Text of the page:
In '03, Denny was doing well working for a construction company that had quite a large shop with some extra space that was lent to him complete with tools to work on the F-1, which proved to be the catalyst to set the project in motion. Now, part of the truck's junkyard pedigree included plenty of rusted-out sheetmetal, and what was there waved like a passing parade. Denny didn't have much bodywork or welding experience, and it was do or die time, so he read everything he could get his hands on for tips, talked to anyone he could find who was versed in these areas, and finally jumped in and gave it his all after restoring the chassis back to stock. He banged, sanded, hammered, dollied, ground, and welded on the less-than-desirable old tin for months until it resembled a truck again. He also found a decent steel '47 bed box to replace his, so he changed the rear fender mounts to hang his later fiberglass fenders.
After successfully completing all the bodywork and feeling more confident, little did Denny know he was about to jump from the frying pan and into the fire when he decided to tackle the painting chores as well. He had painted some of the construction equipment for the company, but he didn't have much automotive base/clear paint experience, to say the least, but he thought, "What the heck?"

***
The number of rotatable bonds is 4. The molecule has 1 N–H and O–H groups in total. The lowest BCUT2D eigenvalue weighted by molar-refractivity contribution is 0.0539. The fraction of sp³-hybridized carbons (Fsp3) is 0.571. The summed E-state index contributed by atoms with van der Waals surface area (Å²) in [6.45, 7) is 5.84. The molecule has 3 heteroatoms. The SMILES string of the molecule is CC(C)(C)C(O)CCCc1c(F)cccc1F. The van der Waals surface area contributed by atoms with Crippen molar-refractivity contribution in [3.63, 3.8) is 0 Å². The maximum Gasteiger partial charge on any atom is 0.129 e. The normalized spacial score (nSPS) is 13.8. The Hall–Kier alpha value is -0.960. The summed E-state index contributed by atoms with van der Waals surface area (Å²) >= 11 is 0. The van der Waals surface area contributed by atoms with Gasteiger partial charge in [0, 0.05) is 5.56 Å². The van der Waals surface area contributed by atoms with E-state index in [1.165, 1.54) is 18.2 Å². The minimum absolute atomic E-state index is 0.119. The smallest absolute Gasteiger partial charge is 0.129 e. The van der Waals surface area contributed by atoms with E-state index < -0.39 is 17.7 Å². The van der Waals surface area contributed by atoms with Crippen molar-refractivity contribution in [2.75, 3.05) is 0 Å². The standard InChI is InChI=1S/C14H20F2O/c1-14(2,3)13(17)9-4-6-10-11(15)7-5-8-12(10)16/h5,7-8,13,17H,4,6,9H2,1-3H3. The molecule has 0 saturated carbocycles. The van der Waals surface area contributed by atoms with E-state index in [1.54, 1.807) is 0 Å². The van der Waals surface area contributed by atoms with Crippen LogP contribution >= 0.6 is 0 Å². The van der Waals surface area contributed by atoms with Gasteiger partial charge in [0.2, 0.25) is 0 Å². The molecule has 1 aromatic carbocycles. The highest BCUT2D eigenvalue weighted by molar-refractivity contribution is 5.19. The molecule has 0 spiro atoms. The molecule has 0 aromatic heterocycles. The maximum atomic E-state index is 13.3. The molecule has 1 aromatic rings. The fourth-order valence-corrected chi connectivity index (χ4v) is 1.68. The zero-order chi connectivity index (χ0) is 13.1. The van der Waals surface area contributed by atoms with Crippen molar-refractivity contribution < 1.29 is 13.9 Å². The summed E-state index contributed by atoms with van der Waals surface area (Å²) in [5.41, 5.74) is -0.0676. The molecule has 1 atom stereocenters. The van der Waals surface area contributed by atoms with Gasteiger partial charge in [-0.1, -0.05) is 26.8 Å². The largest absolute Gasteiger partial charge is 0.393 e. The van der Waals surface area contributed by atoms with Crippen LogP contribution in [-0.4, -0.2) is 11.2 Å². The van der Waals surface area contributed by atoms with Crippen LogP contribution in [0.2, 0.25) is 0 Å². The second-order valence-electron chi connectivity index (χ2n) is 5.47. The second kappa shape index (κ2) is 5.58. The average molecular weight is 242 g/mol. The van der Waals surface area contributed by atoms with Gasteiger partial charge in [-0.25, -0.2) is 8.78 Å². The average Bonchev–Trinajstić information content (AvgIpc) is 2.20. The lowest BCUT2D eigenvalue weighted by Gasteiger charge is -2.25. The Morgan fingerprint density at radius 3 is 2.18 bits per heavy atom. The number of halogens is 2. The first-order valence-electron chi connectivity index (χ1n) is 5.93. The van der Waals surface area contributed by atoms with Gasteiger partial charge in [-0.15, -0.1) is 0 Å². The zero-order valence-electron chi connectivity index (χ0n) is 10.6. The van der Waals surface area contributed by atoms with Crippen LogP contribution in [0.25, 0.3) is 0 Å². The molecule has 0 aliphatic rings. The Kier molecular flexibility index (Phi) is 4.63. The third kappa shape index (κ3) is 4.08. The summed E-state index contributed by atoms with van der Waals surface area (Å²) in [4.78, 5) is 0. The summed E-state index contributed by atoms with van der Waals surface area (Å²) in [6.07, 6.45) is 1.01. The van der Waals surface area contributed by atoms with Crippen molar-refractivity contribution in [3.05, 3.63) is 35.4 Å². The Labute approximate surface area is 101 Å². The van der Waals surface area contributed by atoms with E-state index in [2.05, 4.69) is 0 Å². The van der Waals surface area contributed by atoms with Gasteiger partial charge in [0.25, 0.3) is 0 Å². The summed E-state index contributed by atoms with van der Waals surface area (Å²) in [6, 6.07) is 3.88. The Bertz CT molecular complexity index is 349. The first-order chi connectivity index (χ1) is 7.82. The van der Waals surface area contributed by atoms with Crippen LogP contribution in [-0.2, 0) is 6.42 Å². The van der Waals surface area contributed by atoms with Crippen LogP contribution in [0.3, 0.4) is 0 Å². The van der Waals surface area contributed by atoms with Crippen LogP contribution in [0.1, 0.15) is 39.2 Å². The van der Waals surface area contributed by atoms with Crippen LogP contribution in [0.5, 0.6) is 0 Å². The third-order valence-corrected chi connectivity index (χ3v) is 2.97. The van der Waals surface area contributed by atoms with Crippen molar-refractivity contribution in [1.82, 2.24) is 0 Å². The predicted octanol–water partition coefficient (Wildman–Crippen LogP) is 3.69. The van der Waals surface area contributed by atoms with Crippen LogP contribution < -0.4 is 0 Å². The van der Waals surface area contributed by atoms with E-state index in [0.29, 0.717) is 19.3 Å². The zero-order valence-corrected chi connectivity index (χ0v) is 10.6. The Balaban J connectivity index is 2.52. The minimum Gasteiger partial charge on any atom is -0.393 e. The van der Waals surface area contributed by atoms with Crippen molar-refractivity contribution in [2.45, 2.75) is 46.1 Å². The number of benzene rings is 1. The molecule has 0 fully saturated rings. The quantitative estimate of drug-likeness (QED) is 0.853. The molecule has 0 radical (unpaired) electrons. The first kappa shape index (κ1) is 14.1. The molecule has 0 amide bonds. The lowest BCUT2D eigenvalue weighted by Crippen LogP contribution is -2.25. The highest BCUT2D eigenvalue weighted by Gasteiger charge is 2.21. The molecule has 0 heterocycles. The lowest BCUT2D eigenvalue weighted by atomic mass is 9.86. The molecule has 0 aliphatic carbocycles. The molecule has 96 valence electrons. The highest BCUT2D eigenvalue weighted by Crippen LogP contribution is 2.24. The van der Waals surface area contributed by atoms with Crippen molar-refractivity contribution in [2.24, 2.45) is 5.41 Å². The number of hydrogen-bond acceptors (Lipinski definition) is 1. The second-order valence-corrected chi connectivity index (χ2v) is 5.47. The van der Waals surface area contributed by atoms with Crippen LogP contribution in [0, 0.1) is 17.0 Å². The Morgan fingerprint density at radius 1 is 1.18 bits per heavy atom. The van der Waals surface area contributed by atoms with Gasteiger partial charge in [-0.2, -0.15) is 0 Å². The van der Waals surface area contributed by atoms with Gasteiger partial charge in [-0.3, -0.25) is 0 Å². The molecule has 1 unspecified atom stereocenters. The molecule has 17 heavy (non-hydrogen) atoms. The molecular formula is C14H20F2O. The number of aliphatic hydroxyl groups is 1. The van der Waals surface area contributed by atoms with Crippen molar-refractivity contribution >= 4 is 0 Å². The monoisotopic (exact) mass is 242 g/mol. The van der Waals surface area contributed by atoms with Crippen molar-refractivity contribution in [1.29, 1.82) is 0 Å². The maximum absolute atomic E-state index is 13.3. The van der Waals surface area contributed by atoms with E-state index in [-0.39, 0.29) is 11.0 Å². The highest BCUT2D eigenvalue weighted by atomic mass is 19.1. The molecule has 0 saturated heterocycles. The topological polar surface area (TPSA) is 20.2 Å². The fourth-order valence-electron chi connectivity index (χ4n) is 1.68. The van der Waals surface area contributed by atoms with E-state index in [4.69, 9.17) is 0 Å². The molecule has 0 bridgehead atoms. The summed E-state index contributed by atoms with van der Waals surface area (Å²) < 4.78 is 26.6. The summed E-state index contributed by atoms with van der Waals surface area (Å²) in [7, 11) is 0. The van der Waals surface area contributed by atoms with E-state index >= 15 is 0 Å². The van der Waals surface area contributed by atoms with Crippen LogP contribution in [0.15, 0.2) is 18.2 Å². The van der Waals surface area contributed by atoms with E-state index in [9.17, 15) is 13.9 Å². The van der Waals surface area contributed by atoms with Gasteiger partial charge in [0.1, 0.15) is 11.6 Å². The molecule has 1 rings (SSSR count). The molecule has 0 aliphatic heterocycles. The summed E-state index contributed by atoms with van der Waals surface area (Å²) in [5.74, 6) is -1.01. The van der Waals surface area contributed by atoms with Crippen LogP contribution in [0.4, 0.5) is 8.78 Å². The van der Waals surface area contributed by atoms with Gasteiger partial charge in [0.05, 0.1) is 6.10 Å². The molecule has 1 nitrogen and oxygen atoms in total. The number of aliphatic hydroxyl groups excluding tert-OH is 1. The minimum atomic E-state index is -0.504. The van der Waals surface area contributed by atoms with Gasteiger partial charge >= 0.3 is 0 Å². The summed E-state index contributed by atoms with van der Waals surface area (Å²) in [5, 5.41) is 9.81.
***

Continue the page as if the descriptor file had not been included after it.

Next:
He bought some Martin Senour Crossfire Volvo white paint and an HVLP gun and gave it the old college try, but since the shop was heated with kerosene and quite dirty, it proved to be an uphill battle that netted painting everything an average of three times to get it right, followed by learning how to color-sand and buff each piece. Being as determined as he is, Denny even learned how to restore all the stainless trim on the F-1 thanks to the TV show My Classic Car! To round out the F-1's newfound glory, it now rides on steel 15-inch Gennie wheels and BFGoodrich Silvertown whitewalls from Coker Tire dressed up further with beauty rings and '42 Ford-style hubcaps Denny picked because he prefers the earlier script logo.
Inside the cab, Archie's of Avella, Pennsylvania, recovered the stock bench seat, and Denny handled the rest of the chores with a headliner and interior kit and a weatherstrip kit from Dennis Carpenter. The tunes come from the fresh stock-spec 239-cubic-inch 8BA Flathead V-8 that was rebuilt by Smith's NAPA in Washington, Pennsylvania. Denny painted and detailed the motor along with rebuilding the Holley 94 carb, fuel pump, water pumps, and transmission.
The last 30 years of Denny's life had its share of ups and downs, but it seems he's on the right track now, and to keep things in order he takes the F-1 out regularly and just drives with no particular destination-he sees it as therapy for both the truck and himself. Just what the doctor ordered!